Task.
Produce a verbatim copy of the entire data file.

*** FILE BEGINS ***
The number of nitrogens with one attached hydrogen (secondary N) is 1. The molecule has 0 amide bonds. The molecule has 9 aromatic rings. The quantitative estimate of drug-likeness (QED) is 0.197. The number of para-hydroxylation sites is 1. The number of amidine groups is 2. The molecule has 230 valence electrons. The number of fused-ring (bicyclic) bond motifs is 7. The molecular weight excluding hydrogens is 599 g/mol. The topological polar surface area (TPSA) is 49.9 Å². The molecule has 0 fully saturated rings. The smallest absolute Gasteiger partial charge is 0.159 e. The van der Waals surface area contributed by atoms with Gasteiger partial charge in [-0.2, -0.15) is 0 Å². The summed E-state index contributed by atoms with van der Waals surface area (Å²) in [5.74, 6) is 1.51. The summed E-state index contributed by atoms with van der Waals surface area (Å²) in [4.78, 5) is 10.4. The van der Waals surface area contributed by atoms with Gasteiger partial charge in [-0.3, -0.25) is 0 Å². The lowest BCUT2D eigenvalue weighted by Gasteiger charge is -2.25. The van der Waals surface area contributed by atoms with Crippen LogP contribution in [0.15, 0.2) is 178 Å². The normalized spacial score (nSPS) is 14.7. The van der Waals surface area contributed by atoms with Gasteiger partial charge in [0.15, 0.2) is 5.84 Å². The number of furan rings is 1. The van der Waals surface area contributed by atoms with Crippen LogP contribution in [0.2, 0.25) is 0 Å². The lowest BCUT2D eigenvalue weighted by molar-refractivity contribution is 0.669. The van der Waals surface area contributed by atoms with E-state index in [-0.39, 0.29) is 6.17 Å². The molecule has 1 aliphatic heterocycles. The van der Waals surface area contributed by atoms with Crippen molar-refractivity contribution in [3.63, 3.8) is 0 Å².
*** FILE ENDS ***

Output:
The number of nitrogens with one attached hydrogen (secondary N) is 1. The molecule has 0 amide bonds. The molecule has 9 aromatic rings. The quantitative estimate of drug-likeness (QED) is 0.197. The number of para-hydroxylation sites is 1. The number of amidine groups is 2. The molecule has 230 valence electrons. The number of fused-ring (bicyclic) bond motifs is 7. The molecular weight excluding hydrogens is 599 g/mol. The topological polar surface area (TPSA) is 49.9 Å². The molecule has 0 fully saturated rings. The smallest absolute Gasteiger partial charge is 0.159 e. The van der Waals surface area contributed by atoms with Gasteiger partial charge in [-0.2, -0.15) is 0 Å². The summed E-state index contributed by atoms with van der Waals surface area (Å²) in [5.74, 6) is 1.51. The summed E-state index contributed by atoms with van der Waals surface area (Å²) in [4.78, 5) is 10.4. The van der Waals surface area contributed by atoms with Gasteiger partial charge in [-0.3, -0.25) is 0 Å². The lowest BCUT2D eigenvalue weighted by Gasteiger charge is -2.25. The van der Waals surface area contributed by atoms with Crippen LogP contribution in [0.15, 0.2) is 178 Å². The normalized spacial score (nSPS) is 14.7. The van der Waals surface area contributed by atoms with Gasteiger partial charge in [0.15, 0.2) is 5.84 Å². The number of furan rings is 1. The van der Waals surface area contributed by atoms with Crippen LogP contribution in [0.2, 0.25) is 0 Å². The lowest BCUT2D eigenvalue weighted by molar-refractivity contribution is 0.669. The van der Waals surface area contributed by atoms with E-state index in [-0.39, 0.29) is 6.17 Å². The molecule has 1 aliphatic heterocycles. The van der Waals surface area contributed by atoms with Crippen molar-refractivity contribution in [3.63, 3.8) is 0 Å².